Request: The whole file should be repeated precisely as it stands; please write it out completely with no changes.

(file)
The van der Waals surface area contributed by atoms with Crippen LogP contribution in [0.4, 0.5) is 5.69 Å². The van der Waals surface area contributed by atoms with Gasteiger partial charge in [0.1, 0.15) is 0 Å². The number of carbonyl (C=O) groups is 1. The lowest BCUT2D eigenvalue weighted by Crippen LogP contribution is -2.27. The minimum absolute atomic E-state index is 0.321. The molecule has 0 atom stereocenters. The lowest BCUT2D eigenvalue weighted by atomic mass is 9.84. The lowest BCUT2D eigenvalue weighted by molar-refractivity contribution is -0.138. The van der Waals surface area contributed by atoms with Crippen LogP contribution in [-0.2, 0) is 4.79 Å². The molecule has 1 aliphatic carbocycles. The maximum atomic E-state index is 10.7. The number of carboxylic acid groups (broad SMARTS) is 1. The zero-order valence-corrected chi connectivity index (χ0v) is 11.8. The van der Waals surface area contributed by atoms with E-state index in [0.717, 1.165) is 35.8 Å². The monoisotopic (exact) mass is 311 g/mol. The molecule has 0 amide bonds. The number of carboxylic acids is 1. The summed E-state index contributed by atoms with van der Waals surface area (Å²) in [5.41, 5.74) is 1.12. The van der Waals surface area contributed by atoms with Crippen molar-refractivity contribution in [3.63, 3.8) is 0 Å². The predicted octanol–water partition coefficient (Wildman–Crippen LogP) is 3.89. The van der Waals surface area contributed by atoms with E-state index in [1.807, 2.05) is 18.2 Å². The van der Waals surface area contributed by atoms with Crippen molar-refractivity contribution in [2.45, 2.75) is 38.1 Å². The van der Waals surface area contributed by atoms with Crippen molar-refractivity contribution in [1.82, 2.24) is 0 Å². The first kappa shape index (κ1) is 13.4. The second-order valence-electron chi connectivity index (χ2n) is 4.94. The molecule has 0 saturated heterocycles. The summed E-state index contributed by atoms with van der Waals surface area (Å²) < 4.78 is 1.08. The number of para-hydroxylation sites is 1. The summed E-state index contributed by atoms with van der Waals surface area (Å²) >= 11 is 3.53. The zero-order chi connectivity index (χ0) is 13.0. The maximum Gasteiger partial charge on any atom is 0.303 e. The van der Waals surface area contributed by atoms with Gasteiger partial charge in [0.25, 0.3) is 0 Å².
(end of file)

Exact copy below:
The van der Waals surface area contributed by atoms with Crippen LogP contribution in [0.4, 0.5) is 5.69 Å². The van der Waals surface area contributed by atoms with Gasteiger partial charge in [0.1, 0.15) is 0 Å². The number of carbonyl (C=O) groups is 1. The lowest BCUT2D eigenvalue weighted by Crippen LogP contribution is -2.27. The minimum absolute atomic E-state index is 0.321. The molecule has 0 atom stereocenters. The lowest BCUT2D eigenvalue weighted by atomic mass is 9.84. The lowest BCUT2D eigenvalue weighted by molar-refractivity contribution is -0.138. The van der Waals surface area contributed by atoms with Crippen LogP contribution in [-0.2, 0) is 4.79 Å². The molecule has 1 aliphatic carbocycles. The maximum atomic E-state index is 10.7. The number of carboxylic acid groups (broad SMARTS) is 1. The zero-order valence-corrected chi connectivity index (χ0v) is 11.8. The van der Waals surface area contributed by atoms with E-state index in [0.717, 1.165) is 35.8 Å². The monoisotopic (exact) mass is 311 g/mol. The molecule has 0 amide bonds. The number of carboxylic acids is 1. The summed E-state index contributed by atoms with van der Waals surface area (Å²) in [5.41, 5.74) is 1.12. The van der Waals surface area contributed by atoms with Crippen molar-refractivity contribution in [3.63, 3.8) is 0 Å². The predicted octanol–water partition coefficient (Wildman–Crippen LogP) is 3.89. The van der Waals surface area contributed by atoms with E-state index in [1.807, 2.05) is 18.2 Å². The van der Waals surface area contributed by atoms with Crippen molar-refractivity contribution in [2.45, 2.75) is 38.1 Å². The van der Waals surface area contributed by atoms with Crippen molar-refractivity contribution in [1.82, 2.24) is 0 Å². The first kappa shape index (κ1) is 13.4. The second-order valence-electron chi connectivity index (χ2n) is 4.94. The molecule has 0 saturated heterocycles. The summed E-state index contributed by atoms with van der Waals surface area (Å²) < 4.78 is 1.08. The number of para-hydroxylation sites is 1. The summed E-state index contributed by atoms with van der Waals surface area (Å²) >= 11 is 3.53. The zero-order chi connectivity index (χ0) is 13.0. The maximum Gasteiger partial charge on any atom is 0.303 e. The van der Waals surface area contributed by atoms with Gasteiger partial charge in [0.25, 0.3) is 0 Å².